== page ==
Leaked US embassy cables reveal how then Ambassador Robert Blake warned Sri Lanka that mass civilian civilian deaths would ensue, if its military stormed the government-declared safe zone. A March 2009 cable , detailing a meeting with Sri Lankan Foreign Minister Bogollagama, said: “Ambassador recalled continuing reports he has heard that the military intends to take the safe zone by force and told the Foreign Minister if the government did so thousands, perhaps tens of thousands, could be killed. “ If such casualties occurred the government would be accused of war crimes and its actions would diminish Congressional and public support for future US assistance to Sri Lanka.” Sri Lanka warned Blake, now US Assistant Secretary of State for South Asia, went on to urge Sri Lanka to think “very very carefully” on the next steps to be taken after the military surrounded the government-declared safe zone. Thereafter, Sri Lanka launched a massive air, sea and ground offensive, escalating the bombardment of civilians. The following month, in another meeting with Bogollagama, Blake said that, “comparisons are already being made to what transpired in Rwanda where the international community did not do enough to prevent a catastrophe. ” Blake added that if they pursued the military option then Sri Lanka could expect “escalating international criticisms.” “The Ambassador said such actions could include suspension of aid to Sri Lanka, closer scrutiny of IMF lending, possible war crimes investigations, and perhaps other actions. ”
Leaked US embassy cables, created towards the end of 2009, provide an intriguing insight into Tamil National Alliance (TNA) leader R. Sampanthan's thoughts on then upcoming presidential elections. According to a leaked cable dated December 2009, Sampanthan, convinced, despite the widespread Sinhala triumphalism that the Tamil vote still had considerable value, informed US officials that " the best scenario for the Tamil community would be to extract concessions from the presidential candidates ". Moreover, he hoped that the international and domestic communities could "hold the candidates to their promises after the election." The two main candidates were the Sinhala chauvunists, Mahinda Rajapaksa, the incumbent of the SLFP, and the former Army chief, Sarath Fonseka, backed by the other two main Sinhala parties, the UNP and JVP. Seven months after the mass-killings of 40,000 Tamil civilians supervised by the Rajapakse-Fonseko duo, Sampanthan is quoted as asserting he was "looking for the manner in which each candidate would make promises to the Tamil community " before deciding which candidate to endorse. Gestures Sampanthan considered desirable from the two included a "public declaration" or at a minimum "campaign promises". According to the cable, "Sampanthan divulged that many within the Tamil community had asked him to run as an independent candidate, but he assessed that it made no sense for him to win "a couple of hundred thousand votes and lose."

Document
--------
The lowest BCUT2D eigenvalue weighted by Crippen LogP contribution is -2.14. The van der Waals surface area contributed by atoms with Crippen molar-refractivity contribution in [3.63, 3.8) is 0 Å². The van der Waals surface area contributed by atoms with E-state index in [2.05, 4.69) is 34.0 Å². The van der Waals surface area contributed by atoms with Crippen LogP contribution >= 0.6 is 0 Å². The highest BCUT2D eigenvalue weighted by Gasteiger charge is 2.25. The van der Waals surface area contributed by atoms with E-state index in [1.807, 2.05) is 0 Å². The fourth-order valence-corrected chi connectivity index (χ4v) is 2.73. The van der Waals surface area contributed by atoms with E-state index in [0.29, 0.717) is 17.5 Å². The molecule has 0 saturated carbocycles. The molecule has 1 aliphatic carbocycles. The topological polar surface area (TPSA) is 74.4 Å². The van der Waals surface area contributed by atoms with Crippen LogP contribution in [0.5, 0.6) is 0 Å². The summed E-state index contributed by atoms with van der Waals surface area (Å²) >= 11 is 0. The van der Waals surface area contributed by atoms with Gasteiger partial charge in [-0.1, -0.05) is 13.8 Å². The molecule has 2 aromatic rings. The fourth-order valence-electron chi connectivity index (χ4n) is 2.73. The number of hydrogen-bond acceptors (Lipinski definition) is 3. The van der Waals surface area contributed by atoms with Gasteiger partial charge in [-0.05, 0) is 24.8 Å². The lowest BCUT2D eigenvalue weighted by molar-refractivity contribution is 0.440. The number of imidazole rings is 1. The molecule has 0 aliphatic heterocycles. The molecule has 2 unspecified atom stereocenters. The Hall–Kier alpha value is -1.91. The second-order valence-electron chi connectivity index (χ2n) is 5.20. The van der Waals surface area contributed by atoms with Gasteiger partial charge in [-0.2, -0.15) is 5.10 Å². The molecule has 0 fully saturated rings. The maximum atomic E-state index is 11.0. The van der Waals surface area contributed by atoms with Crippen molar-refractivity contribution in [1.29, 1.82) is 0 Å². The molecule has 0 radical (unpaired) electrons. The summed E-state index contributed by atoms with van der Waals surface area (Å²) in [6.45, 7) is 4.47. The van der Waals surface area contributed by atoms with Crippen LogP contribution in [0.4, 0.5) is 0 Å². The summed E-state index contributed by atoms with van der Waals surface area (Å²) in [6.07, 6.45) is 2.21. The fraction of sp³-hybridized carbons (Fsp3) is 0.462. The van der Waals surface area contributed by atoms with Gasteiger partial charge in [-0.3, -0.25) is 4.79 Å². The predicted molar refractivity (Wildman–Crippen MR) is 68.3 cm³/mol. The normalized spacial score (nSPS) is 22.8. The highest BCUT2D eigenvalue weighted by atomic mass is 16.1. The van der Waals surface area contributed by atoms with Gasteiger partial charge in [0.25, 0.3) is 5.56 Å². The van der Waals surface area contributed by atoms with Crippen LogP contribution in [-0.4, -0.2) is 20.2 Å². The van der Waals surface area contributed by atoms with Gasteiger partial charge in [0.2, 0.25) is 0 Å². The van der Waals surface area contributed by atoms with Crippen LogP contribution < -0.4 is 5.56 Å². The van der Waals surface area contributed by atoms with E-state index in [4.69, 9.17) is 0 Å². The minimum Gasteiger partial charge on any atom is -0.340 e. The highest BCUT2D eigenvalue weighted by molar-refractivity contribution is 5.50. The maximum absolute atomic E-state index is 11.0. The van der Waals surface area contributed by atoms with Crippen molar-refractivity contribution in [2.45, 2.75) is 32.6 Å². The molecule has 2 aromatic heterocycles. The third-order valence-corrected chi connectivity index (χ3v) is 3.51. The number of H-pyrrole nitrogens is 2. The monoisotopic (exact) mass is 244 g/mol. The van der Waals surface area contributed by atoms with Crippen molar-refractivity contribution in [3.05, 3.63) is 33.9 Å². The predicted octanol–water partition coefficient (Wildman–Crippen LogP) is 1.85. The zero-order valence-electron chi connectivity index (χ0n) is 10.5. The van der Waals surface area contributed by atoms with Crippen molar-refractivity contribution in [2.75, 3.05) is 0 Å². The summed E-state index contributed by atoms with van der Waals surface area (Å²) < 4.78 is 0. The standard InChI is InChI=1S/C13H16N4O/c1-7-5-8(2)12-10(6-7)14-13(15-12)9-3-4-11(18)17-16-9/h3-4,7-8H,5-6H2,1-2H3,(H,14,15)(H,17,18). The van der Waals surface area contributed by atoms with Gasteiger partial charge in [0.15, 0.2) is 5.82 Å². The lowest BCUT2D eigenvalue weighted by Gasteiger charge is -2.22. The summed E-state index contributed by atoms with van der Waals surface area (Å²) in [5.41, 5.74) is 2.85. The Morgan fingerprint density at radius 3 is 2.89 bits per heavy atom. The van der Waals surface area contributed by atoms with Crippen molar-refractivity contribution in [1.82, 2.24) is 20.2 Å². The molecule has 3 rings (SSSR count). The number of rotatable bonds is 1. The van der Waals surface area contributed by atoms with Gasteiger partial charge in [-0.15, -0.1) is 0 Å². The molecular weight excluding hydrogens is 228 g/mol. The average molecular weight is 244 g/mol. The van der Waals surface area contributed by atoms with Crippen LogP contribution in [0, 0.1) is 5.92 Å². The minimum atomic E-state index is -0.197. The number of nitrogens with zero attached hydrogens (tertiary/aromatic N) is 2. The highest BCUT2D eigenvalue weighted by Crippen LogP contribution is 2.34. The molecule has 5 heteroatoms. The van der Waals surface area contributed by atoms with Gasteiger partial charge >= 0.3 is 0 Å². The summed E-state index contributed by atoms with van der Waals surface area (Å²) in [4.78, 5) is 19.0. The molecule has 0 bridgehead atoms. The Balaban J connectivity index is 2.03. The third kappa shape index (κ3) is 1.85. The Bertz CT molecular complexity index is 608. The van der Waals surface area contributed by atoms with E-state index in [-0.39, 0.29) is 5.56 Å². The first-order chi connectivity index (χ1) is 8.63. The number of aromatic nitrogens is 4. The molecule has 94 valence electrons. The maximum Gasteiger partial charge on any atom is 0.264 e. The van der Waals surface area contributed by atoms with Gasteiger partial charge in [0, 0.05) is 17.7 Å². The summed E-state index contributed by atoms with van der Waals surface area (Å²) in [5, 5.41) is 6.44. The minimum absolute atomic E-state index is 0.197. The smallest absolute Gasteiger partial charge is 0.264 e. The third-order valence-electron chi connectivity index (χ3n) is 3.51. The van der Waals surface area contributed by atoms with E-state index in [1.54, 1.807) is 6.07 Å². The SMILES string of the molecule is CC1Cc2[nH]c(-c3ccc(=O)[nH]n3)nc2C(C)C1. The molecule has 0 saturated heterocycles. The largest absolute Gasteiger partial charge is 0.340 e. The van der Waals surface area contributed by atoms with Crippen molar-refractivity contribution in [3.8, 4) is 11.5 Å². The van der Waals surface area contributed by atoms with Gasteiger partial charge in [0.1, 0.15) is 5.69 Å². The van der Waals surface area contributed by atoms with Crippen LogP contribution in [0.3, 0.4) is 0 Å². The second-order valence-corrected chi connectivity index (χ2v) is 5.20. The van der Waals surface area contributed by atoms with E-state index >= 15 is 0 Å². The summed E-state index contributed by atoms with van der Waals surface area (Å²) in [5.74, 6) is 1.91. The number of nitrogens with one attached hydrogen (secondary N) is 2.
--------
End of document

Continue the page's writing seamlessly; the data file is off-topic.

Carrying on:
File photo: An international ceasefire monitor of the Sri Lankan Monitoring Mission (SLMM) examines two bodies dumped by the roadside in then government controlled Vavuniya town on 13 Oct 2006. Apart from thousands of such extra-judicial killings by Sri Lanka's military, tens of thousands more people have vanished after being taken into custody. Click photo for details. Photo TamilNet.